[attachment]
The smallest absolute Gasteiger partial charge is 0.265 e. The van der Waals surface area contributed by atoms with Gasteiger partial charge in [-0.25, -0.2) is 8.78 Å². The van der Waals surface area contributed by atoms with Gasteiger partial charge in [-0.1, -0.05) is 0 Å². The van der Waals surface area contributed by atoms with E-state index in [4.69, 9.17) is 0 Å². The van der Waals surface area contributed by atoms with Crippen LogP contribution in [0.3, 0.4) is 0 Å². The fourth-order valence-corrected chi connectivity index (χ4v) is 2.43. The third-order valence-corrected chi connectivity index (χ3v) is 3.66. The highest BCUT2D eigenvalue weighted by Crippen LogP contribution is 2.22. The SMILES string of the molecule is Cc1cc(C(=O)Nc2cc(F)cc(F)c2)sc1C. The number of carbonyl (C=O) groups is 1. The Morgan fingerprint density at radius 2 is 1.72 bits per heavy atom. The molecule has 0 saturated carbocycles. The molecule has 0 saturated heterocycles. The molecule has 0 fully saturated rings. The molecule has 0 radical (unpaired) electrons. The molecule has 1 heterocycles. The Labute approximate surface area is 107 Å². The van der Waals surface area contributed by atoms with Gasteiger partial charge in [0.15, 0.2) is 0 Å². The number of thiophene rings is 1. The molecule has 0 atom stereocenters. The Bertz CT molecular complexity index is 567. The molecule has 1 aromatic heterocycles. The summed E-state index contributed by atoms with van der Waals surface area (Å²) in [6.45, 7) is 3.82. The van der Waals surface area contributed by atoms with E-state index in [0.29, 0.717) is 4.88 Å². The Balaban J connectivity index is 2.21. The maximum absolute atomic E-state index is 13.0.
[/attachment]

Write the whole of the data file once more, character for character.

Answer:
The smallest absolute Gasteiger partial charge is 0.265 e. The van der Waals surface area contributed by atoms with Gasteiger partial charge in [-0.25, -0.2) is 8.78 Å². The van der Waals surface area contributed by atoms with Gasteiger partial charge in [-0.1, -0.05) is 0 Å². The van der Waals surface area contributed by atoms with E-state index in [4.69, 9.17) is 0 Å². The van der Waals surface area contributed by atoms with Crippen LogP contribution in [0.3, 0.4) is 0 Å². The fourth-order valence-corrected chi connectivity index (χ4v) is 2.43. The third-order valence-corrected chi connectivity index (χ3v) is 3.66. The highest BCUT2D eigenvalue weighted by Crippen LogP contribution is 2.22. The SMILES string of the molecule is Cc1cc(C(=O)Nc2cc(F)cc(F)c2)sc1C. The number of carbonyl (C=O) groups is 1. The Morgan fingerprint density at radius 2 is 1.72 bits per heavy atom. The molecule has 0 saturated carbocycles. The molecule has 0 saturated heterocycles. The molecule has 0 fully saturated rings. The molecule has 0 radical (unpaired) electrons. The molecule has 1 heterocycles. The Labute approximate surface area is 107 Å². The van der Waals surface area contributed by atoms with Gasteiger partial charge in [0.15, 0.2) is 0 Å². The number of thiophene rings is 1. The molecule has 0 atom stereocenters. The Bertz CT molecular complexity index is 567. The molecule has 1 aromatic heterocycles. The summed E-state index contributed by atoms with van der Waals surface area (Å²) in [6.45, 7) is 3.82. The van der Waals surface area contributed by atoms with E-state index in [0.29, 0.717) is 4.88 Å². The Balaban J connectivity index is 2.21. The maximum absolute atomic E-state index is 13.0.